Gay men and lesbians need to work in large groups to be reminded
how much we like each other and how well we work together
There were only five of us. There should have been 18, but it was Pride Weekend, and it was early in the morning, and the remainder of the Ladykillaz, my Gay Games flag football team, just couldn’t make it to practice that morning.
We were supposed to scrimmage the Diesel Daisies, another women’s team, but they, too, only had a handful of players.
We all sat for a while on the cool grass behind the high school, trying to figure out what to do (Should we just go to breakfast? Should we have practice mid-week?). And while we sat, we watched a men’s team run and throw passes.
Then we had an idea.
“Hey,” I said, coming up to the men’s team and squinting in the sunlight. “Are you guys playing in the Gay Games?”
A few team members nodded, and the captain of the team came to meet me on the field.
“What would you think about scrimmaging our combined womens’ team today?”
The captain, tall, handsome, twirled a football in his hands, considering. “We’re short handed today,” he said.
“We are, too,” I said.
He looked back at his teamthey shrugged in agreement. We were on.
And that’s how the Ladykillaz/Diesel Daisies came to play a men’s Gay Games team.
The rules are different for men and women (aren’t they always?) so we negotiated. We wanted both teams to get a good workout we also wanted to compensate for the men’s additional strength. We added a delay to the rush. We played with an invisible, no entry box in front of the quarterback.
We played for practice, meaning that sometimes we re-did plays to try them again, sometimes we took advice from the other team, sometimes we stretched out our time in the huddle to work out strategy.
Playing for practice means that a scrimmage feels more like one team than two, because both sides are cooperating and trying to help both teams.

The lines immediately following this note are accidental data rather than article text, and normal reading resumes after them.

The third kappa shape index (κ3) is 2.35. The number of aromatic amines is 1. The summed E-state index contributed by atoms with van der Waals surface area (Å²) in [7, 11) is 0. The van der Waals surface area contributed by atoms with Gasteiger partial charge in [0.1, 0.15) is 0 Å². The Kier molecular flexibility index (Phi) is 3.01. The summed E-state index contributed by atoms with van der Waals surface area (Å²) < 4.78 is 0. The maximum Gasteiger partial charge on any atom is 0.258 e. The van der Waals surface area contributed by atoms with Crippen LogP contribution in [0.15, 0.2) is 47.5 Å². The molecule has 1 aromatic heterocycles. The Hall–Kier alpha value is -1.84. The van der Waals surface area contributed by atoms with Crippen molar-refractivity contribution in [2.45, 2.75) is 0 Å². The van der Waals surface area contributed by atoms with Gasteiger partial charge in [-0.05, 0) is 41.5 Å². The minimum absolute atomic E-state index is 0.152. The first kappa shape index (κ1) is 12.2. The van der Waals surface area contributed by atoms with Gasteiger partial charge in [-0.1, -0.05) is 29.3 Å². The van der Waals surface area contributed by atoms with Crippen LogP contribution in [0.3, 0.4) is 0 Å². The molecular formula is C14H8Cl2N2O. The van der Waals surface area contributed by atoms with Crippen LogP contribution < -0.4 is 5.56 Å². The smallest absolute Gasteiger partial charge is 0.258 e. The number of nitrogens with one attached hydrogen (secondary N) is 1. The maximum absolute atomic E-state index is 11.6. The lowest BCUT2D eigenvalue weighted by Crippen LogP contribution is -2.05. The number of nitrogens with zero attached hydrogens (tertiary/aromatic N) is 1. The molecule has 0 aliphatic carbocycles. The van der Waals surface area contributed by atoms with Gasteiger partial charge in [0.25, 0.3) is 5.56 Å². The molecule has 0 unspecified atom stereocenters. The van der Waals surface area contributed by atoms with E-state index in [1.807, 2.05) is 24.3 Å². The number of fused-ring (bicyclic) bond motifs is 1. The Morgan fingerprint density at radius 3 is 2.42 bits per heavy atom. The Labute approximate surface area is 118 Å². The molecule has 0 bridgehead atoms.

The amazing thing about playing on a team any team is that you get to know your teammates and your opponents in a visceral way. You know who will be where, who is aggressive, who is wily, who is a team player, who goes it alone.
You feel a warmth and trust toward your teammates, and respect or anger, or disgust toward your opponents. You know who the nice teams are. You know who cheats and who only cares about winning and who tries to win by whining to the referees instead of playing harder on the field.
The men were fast. And they were kind. It was a very good practice and a very good day.
At the end of the scrimmage, we were all a bit reluctant to leave. We promised to watch each others’ games.
I left the field thinking how rare this was in the gay community. Because the truth is, lesbians and gay men almost never cooperate on a large, group scale like this.
Sure, we might work together for political causes and non-profits as individual gay men and women, but that’s not good enough. That lets us keep our comfortable stereotypes.
We might think: “Well, all lesbians are angry, but not you. You’re the exception.” Or: “All gay men are shallow, but not you. You’re someone who cares about something.”
Gays and lesbians need to work together in large groups so that gay men learn how lesbians interact with lesbians and women learn how gay men interact with gay men. And we need to work together in large groups to be reminded how much we like each other and how well we work together.
Teams are so important because they foster cooperation, trust, mutual care, mutual respect. They are very different from playing individual sports, because you learn to balance your own goals and achievement with what is good for the team as a whole.
This is why I think, in future Gay Games, there should be a Men’s Division, a Women’s Division, andfor some team sportsa Mixed Division.
Straight recreational leagues do this all the time, because straight men and women like to play together. They have teams that must have a certain number of men and a certain number of women. Some gay leagues with small numbers of players also do this, so that they have enough people for a league.
The Gay Games (and Chicago, which has an extraordinary number of gay teams) could do that, too perhaps we’d have a certain number of men, a certain number of women, and a certain number of transgender players.
It is wonderful to have a strong women’s community and a strong men’s community.
But we also need a strong gay community.
And there is no better way to foster that than on a playing field when the sun turns faces to gold.
Jennifer Vanasco is an award-winning, syndicated columnist.
This article appeared in the Dallas Voice print edition, July 21, 2006